Bob went on to advocate a new direction and emphasis in fisheries extension work in the Pacific, which focused on cooperative management for improved nearshore fisheries as a priority. He highlighted the value for training extension personnel to include social science research methodology to assist with this new emphasis. Even bolder, he championed the idea that data-less management based on traditional and scientific knowledge, coupled with cooperative and adaptive management strategies, offered a practical solution to the enhanced management of tropical multi-species fisheries. The respect and credibility that Bob earned amongst the scientific community helped to convince donors and politicians that community-based cooperative management was indeed not only viable but preferable and deserved further support. Who could possibly be better placed and motivated to manage one’s own resources than those living with and dependant upon them and those who had inherited so much management-relevant traditional knowledge? Bob never missed an opportunity to advocate for more support and resources to be given to community-based management, and tirelessly demonstrated to us why this should be so through his extraordinary research and publication record2.

It was Bob’s idea to re-survey these villages some eight years later to document the outcome of the earlier initiatives of rural Vanuatu communities to better manage their own resources based on their ancient traditional framework of customary marine tenure. I am convinced it was one of the things Bob considered important to do before taking his leave. The findings of this new survey validate Bob’s convictions that Vanuatu’s coastal communities are highly motivated and have the capacity, utilizing the support and assistance of some well directed awareness input, to continue to adapt their ancient systems of management to the pressures of the modern world.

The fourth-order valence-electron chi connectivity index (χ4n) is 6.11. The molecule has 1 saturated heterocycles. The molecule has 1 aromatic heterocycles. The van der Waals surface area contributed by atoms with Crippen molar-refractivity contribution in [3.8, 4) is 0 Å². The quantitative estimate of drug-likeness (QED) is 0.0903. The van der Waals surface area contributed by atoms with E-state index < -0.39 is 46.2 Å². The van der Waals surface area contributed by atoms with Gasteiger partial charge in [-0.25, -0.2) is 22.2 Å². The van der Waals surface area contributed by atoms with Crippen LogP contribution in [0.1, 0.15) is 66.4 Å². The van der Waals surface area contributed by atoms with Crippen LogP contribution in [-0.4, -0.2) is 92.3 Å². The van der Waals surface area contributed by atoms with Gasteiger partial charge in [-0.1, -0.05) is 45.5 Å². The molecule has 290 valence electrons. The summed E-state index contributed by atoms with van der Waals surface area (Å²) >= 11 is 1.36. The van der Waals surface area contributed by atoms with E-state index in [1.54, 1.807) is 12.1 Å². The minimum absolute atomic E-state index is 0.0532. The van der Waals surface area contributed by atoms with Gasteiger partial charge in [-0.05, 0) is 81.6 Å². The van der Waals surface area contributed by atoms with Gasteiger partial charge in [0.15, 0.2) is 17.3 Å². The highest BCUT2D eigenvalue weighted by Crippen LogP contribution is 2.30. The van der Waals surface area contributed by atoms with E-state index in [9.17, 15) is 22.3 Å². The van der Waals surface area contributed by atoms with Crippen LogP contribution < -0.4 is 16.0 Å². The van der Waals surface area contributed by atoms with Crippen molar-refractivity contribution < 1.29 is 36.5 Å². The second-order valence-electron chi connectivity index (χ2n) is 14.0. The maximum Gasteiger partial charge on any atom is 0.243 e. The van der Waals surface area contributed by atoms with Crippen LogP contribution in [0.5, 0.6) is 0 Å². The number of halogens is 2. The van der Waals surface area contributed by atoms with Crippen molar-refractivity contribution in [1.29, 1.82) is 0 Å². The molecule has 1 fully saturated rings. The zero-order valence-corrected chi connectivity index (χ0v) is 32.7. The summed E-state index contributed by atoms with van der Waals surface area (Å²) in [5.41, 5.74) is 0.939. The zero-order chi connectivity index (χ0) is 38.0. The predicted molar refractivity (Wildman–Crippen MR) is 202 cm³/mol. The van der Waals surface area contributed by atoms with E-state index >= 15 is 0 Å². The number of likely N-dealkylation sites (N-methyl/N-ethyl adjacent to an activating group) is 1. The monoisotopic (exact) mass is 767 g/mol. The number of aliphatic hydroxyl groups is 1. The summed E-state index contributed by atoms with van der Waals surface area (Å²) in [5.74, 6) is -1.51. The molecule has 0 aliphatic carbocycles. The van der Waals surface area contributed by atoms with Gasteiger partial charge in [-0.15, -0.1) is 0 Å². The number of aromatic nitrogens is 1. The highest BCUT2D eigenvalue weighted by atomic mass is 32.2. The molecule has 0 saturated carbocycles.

Although Bob, as mentor and warm hearted friend, will be sorely missed by all who knew him, we can be thankful for the vast amount he has published to continue to guide and provide the wisdom we will need to remain true to his vision. Bob planted the seeds of change, energetically and intelligently nurtured them and lived to see the fruits of those efforts. Much of what he proposed regarding the value of traditional knowledge and management systems to fisheries management is now accepted practice and is applied in various fisheries throughout the world. I am sure it was only then that he allowed himself to take the step to set himself free of the pain he felt due to his illness. I am also sure he left knowing he had lived his life well and fully, and that he had truly made a difference to the people he had set out to assist.

Bob, may you rest in peace and be assured that we will continue to strive to see the things you saw so clearly and easily, and nurture the seeds and fruits of your life’s work.

Francis R. Hickey

June, 2003
Vanuatu Cultural Centre
PO Box 184, Port Vila, Vanuatu


1. This posthumous publication is based on an earlier report submitted by R. E. Johannes and F. R. Hickey to the Coastal Regions and Small Islands platform, UNESCO.
2.  Special Edition of the Secretariat of the Pacific Community’s Traditional Marine Resource Management and Knowledge Information Bulletin, March 2003, which is dedicated to the life and memory of R. E. Johannes and includes his achievements, contributions and publication record (http://www.spc.int/coastfish/News/Trad/Sp1/Sp1.htm).